Cyber crime: Preparing for attack
Are the SRA's principles and security practices both sides of the same argument, asks Peter Cohen
As with any business, many legal firms handle sensitive data that criminals, hacktivists, and even nation-states may covet. In March, the Wall Street Journal warned that a number of major US law firms had had their computer systems compromised by hackers attempting to gather data for insider trading deals. Mossack Fonseca found itself caught up in an exposÃ© '“ dubbed the 'Panama Papers', when 11.5 million documents were stolen and leaked online. Of course, it's not just international firms in the hackers' cross hairs as small partnerships have also suffered with scammers spoofing conveyancing clients with phishing messages to commit wire transfer fraud.
When it comes to the 'how', organisations are generally breached with a combination of reconnaissance, widely available commodity malware, and well-known exfiltration techniques. However, more sophisticated threat actors might deploy advanced techniques to facilitate their objectives either more 'quietly', or in a way that carries more impact.
Firms are increasingly asked by key clients and prospects (particularly in finance) to implement specific security controls to achieve assurance or compliance. Of course, it's not just client pressure as the Solicitors Regulation Authority handbook also specifies the extent to which attack detection needs implementing. Arguably it could be expressed a little more clearly, but can the SRA guidelines actually help?
Stick to your principles
Firms are required to act within the 'principles' of the SRA, which lead to required 'outcomes'. If not adhered to it can affect the regulatory status of a law firm. When it comes to the sphere of security and attack detection the following principles are particularly relevant:
Principle 5: Provide a proper standard of service to your clients;
Principle 6: Behave in a way that maintains the trust the public places in you and in the provision of legal services;
Principle 8: Run your business or carry out your role in the business effectively and in accordance with proper governance and sound financial and risk management principles; and
Principle 10: Protect client money and assets.
Of the regulatory outcomes, these two are the most relevant:
Outcome (4.1): You keep the affairs of clients confidential unless disclosure is required or permitted by law or the client consents; and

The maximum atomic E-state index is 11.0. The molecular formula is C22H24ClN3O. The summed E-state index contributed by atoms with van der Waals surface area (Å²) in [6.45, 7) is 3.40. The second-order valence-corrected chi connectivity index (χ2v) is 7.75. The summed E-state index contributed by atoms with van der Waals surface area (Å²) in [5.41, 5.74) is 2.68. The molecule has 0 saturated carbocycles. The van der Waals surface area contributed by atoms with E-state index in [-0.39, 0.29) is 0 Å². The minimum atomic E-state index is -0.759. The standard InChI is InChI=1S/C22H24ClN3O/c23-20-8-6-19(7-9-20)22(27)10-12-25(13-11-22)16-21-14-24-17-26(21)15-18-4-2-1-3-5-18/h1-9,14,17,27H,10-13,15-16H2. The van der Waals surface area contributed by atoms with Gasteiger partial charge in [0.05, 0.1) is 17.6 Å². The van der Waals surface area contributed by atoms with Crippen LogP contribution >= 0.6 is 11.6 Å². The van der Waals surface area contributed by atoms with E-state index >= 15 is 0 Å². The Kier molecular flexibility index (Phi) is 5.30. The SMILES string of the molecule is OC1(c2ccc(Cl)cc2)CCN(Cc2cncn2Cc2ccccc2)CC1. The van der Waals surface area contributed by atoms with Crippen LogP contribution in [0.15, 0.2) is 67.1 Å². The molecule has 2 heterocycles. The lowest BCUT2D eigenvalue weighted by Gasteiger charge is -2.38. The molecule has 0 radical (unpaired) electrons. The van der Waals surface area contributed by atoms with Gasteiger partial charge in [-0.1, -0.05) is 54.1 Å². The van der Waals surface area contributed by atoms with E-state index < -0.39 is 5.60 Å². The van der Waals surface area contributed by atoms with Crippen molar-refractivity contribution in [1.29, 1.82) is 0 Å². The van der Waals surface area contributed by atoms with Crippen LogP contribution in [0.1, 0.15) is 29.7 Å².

Outcome (4.5): You have effective systems and controls in place to enable you to identify risks to client confidentiality and to mitigate those risks.
The guide also references 'indicative behaviours' and acting in the following way will show that you have achieved the outcomes and therefore complied with the principles above:
Indicative behaviour (4.1): Your systems and controls for identifying risks to client confidentiality are appropriate to the size and complexity of the firm or in-house practice and the nature of the work undertaken, and enable you to assess all the relevant circumstances.
Present the evidence
We said before that the guidelines could be explained a little more clearly so, deciphering the elements above into a cyber security process, it simply means: understand your critical assets; understand the attacker's motive; determine what is the likely threat you face; ascertain the attacker's capability; indentify your attack paths; and, finally, put in place appropriate attack detection and response measures.
Covering relevant attack paths is only half the equation. At some point an attacker may be successful in moving around the network, gaining access to sensitive data, and exfiltrating that data. In this event, the ability to detect and respond to the malicious activity is paramount.
To combat cyber threats requires 24/7 attack detection and response, which is capable of revealing the initial compromise early enough in the breach process and before any kind of control channel is opened to the attacker. Harking back to the motivations of attackers, it's also imperative for legal firms to choose effective detection controls with an understanding of the motivation and capability of the probable threat actors.
Discussing attack detection and wider cyber-security controls, in the context of SRA guidelines, enables a common language between the security function and the business owners. The final element is to design these controls that also fit within the wider business culture, compatibility and internal resourcing requirements in the most cost-effective way possible.
Firms must adhere to the SRA principles, and they must keep their systems secure. Ultimately, the SRA guidelines are a suitable starting point for determining appropriate attack detection controls.
Peter Cohen is the strategic manager of Countercept